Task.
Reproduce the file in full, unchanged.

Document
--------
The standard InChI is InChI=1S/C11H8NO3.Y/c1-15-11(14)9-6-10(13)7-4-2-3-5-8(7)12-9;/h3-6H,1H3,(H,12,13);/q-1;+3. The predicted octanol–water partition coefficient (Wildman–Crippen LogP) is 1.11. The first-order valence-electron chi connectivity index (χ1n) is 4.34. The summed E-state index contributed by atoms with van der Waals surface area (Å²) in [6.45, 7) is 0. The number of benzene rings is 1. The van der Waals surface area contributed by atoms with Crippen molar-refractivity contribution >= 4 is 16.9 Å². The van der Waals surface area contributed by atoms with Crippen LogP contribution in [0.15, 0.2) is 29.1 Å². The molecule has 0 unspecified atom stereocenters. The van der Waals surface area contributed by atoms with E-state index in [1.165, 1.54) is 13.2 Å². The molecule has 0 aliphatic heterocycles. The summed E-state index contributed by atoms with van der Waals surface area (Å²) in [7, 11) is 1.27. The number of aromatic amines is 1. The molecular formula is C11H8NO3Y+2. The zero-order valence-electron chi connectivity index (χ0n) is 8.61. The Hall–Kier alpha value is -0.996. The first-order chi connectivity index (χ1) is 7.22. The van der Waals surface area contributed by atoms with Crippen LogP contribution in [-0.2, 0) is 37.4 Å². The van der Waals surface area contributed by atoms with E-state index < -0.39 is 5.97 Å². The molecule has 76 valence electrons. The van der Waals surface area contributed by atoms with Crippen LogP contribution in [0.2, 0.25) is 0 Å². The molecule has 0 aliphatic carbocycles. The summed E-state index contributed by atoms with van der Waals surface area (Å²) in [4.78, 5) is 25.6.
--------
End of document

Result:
The standard InChI is InChI=1S/C11H8NO3.Y/c1-15-11(14)9-6-10(13)7-4-2-3-5-8(7)12-9;/h3-6H,1H3,(H,12,13);/q-1;+3. The predicted octanol–water partition coefficient (Wildman–Crippen LogP) is 1.11. The first-order valence-electron chi connectivity index (χ1n) is 4.34. The summed E-state index contributed by atoms with van der Waals surface area (Å²) in [6.45, 7) is 0. The number of benzene rings is 1. The van der Waals surface area contributed by atoms with Crippen molar-refractivity contribution >= 4 is 16.9 Å². The van der Waals surface area contributed by atoms with Crippen LogP contribution in [0.15, 0.2) is 29.1 Å². The molecule has 0 unspecified atom stereocenters. The van der Waals surface area contributed by atoms with E-state index in [1.165, 1.54) is 13.2 Å². The molecule has 0 aliphatic heterocycles. The summed E-state index contributed by atoms with van der Waals surface area (Å²) in [7, 11) is 1.27. The number of aromatic amines is 1. The molecular formula is C11H8NO3Y+2. The zero-order valence-electron chi connectivity index (χ0n) is 8.61. The Hall–Kier alpha value is -0.996. The first-order chi connectivity index (χ1) is 7.22. The van der Waals surface area contributed by atoms with Crippen LogP contribution in [-0.2, 0) is 37.4 Å². The van der Waals surface area contributed by atoms with E-state index < -0.39 is 5.97 Å². The molecule has 76 valence electrons. The van der Waals surface area contributed by atoms with Crippen LogP contribution in [0.2, 0.25) is 0 Å². The molecule has 0 aliphatic carbocycles. The summed E-state index contributed by atoms with van der Waals surface area (Å²) in [4.78, 5) is 25.6.